by Jerry Vines

This content is part of a series.

Things Don't Just Happen (5 of 21)
Series: Joy Book
Jerry Vines
Philippians 1:12-20

There are some passages in scripture when it is helpful to you to put yourself in the shoes of the writer. These verses are a passage where it is helpful to do that.

Of course, we know that the writer is none other than the Apostle Paul. He is writing to us about some of the circumstances of his life. It helps you to try to get into his skin for a little while and see how he feels and experience what he's going through, to be able to understand why he writes in the way he does.

The Apostle Paul's circumstances at this particular time were not exactly appealing. Things were not going real well for Paul. At this particular time he is a prisoner in a jail cell in Rome.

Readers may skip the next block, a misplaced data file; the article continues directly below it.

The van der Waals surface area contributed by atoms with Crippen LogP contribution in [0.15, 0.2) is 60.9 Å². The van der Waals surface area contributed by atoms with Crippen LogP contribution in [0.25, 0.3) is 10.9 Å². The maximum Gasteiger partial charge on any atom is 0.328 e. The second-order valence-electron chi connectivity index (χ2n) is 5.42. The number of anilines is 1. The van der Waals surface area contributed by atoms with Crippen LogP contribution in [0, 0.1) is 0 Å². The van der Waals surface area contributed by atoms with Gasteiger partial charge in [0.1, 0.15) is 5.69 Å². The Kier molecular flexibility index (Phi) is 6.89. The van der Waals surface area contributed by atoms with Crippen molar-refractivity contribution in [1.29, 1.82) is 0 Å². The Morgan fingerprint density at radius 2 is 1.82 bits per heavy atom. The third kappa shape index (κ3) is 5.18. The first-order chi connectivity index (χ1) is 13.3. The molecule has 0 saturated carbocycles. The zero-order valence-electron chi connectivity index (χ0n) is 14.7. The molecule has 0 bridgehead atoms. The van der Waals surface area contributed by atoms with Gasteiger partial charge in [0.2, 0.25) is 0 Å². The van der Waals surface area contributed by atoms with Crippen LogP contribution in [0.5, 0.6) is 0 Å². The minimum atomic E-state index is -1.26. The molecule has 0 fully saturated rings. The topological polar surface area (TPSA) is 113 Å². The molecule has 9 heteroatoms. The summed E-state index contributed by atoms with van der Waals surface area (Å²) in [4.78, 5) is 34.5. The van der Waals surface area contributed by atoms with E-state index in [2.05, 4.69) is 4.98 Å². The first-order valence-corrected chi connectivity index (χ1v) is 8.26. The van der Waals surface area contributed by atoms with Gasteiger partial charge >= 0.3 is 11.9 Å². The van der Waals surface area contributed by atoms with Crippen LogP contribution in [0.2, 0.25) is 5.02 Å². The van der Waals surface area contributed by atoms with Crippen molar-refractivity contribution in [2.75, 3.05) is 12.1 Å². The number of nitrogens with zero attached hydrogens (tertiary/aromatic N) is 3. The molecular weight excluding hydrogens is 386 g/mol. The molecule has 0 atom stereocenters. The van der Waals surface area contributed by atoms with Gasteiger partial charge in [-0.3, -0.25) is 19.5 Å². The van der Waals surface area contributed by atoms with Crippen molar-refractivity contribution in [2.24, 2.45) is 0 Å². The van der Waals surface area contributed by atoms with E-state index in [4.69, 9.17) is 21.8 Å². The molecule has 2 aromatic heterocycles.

A variety of misfortunes have come his way. He had been victimized by an illegal trial. He had been arrested and placed on a ship to go to Rome. Along the way there had been a shipwreck, and he had been marooned on an island for a period of time.

When he arrived in Rome he was placed in prison. There were chains around his arms and around his feet. The circumstances and the conditions there were less than desirable.

In addition to this, the Christian community there in Rome was not overly receptive to the Apostle Paul. In fact, there were preachers who were jealous of Paul and they were rather glad that he was in prison. So at this particular time, the circumstances of Paul were not exactly favorable.

I want you to notice as Paul deals with these circumstances, what he does not say and what he does say. If you have a King James Bible in your hand and you are looking at verse 12, there are two words in that verse which are printed in what we call italics. That means smaller letters than the other letters. You will notice that the two words are "which happened."

He says, "But I would ye should understand, brethren, that the things," and then it adds, "which happened un ...

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